Jennifer Kesteleyn

Jennifer Kesteleyn

Jennifer Kesteleyn was born (20th July 1984) and raised in Ghent, Belgium. When she was in her childhood she was constantly drawing and painting. From puberty on, she started writing poetry which resulted in a number of publications. Numerous jury reports mentioned the strong visual dimension of her poetry where the physical aspects were omnipresent. On an artistic field things got quiet when she started studying Political Sciences at Ghent University. After obtaining her masters degree in International Relations and a six month internship at the Belgian embassy in Nairobi (Kenya) the foundations of her interest in photography emerged. What started with the idea of making good pictures during numerous travels quickly evolved into a profound passion for photography. During the time she was working on her PhD in International Relations she luckily was able to start evening classes in photography. One could say that Jennifer Kesteleyn was photographically born on the 31h December 2015 whilst making a first auto portrait in an abandoned greenhouse. From then on, she started working on the series called “Abandoned feelings” which are a translation of the poetry she wrote in the past, combined with her adventurous nature. For now, she’s on the verge of finishing her PhD and in the meantime taking her first footsteps in the field of professional photography.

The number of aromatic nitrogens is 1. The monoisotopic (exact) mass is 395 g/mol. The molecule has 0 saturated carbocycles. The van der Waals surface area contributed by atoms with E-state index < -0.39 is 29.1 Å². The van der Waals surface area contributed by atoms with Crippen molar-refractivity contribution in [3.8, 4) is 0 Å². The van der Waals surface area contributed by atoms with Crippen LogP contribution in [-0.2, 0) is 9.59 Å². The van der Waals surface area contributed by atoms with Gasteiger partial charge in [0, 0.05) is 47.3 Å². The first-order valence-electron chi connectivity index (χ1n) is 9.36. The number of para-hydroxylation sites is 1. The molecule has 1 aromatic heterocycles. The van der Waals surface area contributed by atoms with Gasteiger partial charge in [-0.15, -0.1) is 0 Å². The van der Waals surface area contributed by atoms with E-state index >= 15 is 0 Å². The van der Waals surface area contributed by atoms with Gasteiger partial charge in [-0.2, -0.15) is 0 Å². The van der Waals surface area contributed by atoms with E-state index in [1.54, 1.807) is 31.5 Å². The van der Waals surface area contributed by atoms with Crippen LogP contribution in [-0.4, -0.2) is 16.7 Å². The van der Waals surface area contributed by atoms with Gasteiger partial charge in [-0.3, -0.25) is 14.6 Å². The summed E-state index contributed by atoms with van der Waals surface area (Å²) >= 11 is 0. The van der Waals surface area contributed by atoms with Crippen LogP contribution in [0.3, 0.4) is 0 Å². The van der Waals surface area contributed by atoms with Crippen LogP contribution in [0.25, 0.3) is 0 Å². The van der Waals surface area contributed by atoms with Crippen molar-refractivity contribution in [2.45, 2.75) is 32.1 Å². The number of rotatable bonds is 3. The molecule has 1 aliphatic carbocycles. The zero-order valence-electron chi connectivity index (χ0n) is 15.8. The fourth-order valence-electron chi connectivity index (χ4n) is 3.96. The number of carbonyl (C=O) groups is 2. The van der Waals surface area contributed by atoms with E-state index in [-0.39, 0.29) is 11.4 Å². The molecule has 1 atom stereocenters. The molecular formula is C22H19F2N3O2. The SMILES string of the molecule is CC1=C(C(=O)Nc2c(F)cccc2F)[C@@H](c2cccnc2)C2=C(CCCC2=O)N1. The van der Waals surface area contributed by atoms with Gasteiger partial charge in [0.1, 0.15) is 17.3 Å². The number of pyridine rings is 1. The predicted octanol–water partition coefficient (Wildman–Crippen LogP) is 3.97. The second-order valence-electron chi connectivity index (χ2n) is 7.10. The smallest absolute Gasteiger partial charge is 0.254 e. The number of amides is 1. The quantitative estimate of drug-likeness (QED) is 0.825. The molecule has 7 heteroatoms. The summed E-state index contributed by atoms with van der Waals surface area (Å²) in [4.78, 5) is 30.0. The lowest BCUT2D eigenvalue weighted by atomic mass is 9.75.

In her own words:

“Abandoned feelings” can be seen as my birth as a photographer. By nature I’m very curious so I ended up by default in the world of “Urban exploring”. Here my passion for history and photography were combined but I quickly realized that I couldn’t make a real contribution to the field of Urban Exploring. Already so many good photographers were capturing the beauty of decaying buildings. The adagium of Urban Exploration is “Take nothing but pictures, leave nothing but footprints” but somehow I wanted to capture the memories of people who were working, living,… in those buildings. These places are seldom easily accessible so I had to use myself as a model. By exploring my inner feelings at that time combined with often beautiful sceneries in decaying places I tried to tell my story and that of others.

This is a sample of her work
All images © Jennifer Kesteleyn

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